Depending on whom you ask, as many as 19 school shootings have taken place since the beginning of the year. But if you ask me, one would have been more than enough to yank my daughter out of public school and teach her at home.
And when you throw in the countless numbers of incidents where children are being brutally attacked by school resource officers and groomed by sexual predators employed as teachers and administrators, I wonder why anybody would bat an eyelash at the fact that my daughter hasn't spent a day in public school. For my family, homeschooling was the only answer.
Don't get me wrong. I am a product of the Houston Independent School District. Since the third grade, I was enrolled in the Vanguard Program for gifted and talented students. It still ranks in the top 10 of the nation's best college prep programs.
Participation meant riding the bus across town to school everyday, but we still had the best of both worlds. We studied challenging subjects and participated in clubs and athletics.
Socially, we were able to befriend students from all parts of the city who hailed from very diverse cultures. I wouldn't trade my experience, even with its lowest points, for anything.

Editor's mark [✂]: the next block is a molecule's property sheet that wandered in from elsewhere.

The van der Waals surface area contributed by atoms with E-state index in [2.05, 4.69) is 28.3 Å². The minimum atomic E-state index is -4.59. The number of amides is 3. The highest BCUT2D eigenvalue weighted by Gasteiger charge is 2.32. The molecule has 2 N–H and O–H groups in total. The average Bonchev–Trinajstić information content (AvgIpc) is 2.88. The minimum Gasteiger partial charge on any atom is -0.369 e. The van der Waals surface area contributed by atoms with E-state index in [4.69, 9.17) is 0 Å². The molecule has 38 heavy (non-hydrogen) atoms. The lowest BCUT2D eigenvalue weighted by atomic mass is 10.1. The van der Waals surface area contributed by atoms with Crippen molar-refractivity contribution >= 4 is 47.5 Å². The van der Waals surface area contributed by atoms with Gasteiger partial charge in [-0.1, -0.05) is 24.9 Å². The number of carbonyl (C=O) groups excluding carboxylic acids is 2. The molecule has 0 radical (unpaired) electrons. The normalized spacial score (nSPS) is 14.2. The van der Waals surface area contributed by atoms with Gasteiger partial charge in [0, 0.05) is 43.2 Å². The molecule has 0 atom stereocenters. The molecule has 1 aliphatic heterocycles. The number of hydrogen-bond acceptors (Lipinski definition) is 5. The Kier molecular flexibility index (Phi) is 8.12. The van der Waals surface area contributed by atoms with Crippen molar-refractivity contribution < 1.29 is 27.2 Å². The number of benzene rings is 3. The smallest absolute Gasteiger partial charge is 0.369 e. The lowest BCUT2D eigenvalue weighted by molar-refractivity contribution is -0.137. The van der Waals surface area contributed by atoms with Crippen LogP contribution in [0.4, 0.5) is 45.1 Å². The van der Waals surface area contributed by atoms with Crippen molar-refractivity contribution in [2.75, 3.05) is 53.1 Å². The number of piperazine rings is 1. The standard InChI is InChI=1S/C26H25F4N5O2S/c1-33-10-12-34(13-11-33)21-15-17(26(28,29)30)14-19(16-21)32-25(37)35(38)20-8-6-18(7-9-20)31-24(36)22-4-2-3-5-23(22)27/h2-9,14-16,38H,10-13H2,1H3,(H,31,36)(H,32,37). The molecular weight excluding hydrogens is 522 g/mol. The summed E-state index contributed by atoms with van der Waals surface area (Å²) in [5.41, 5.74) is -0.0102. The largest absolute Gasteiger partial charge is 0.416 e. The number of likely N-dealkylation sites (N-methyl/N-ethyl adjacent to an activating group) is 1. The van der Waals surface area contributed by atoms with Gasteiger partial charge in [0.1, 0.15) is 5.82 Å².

I don't know if social media is just amplifying long-standing problems or if things are actually worse now than in the 20th century, but it seems to me that our children are under siege and nobody in authority really cares to stop it. It's not like we have time to wait for things to magically get better. How many children have to die before gun laws change?
And what is wrong with these teachers who think that it is okay to "date" 13 and 14-year-old children? Every time I turn around, there is some story about a teacher who has been impregnated by a student or vice versa. If it isn't the history teacher, then it's some track coach. Clearly the supervisors need supervision because all of this is happening right under their noses.
If nothing else, I am sure of this: Children deserve a safe environment where they can learn and grow without having to decide whether or not they will take a bullet for their classmates or have a baby with the history teacher.
What we have right now are a bunch of underpaid, over-burdened educators who are now being asked to pick up guns and defend our children from other children. Adding insult to injury, administrators have to been on the lookout for "overly-attentive" teachers and staff to make sure that students aren't being molested on school grounds or elsewhere.
It is really difficult for me to understand how any learning can go on in these kinds of environments. Public schools aren't all bad, but this bad behavior has been largely unchecked. I kept my daughter at home as far away from this madness as possible and I would do it all again--in a heartbeat. If homeschooling is right for them, then every parent should have the freedom to do the same.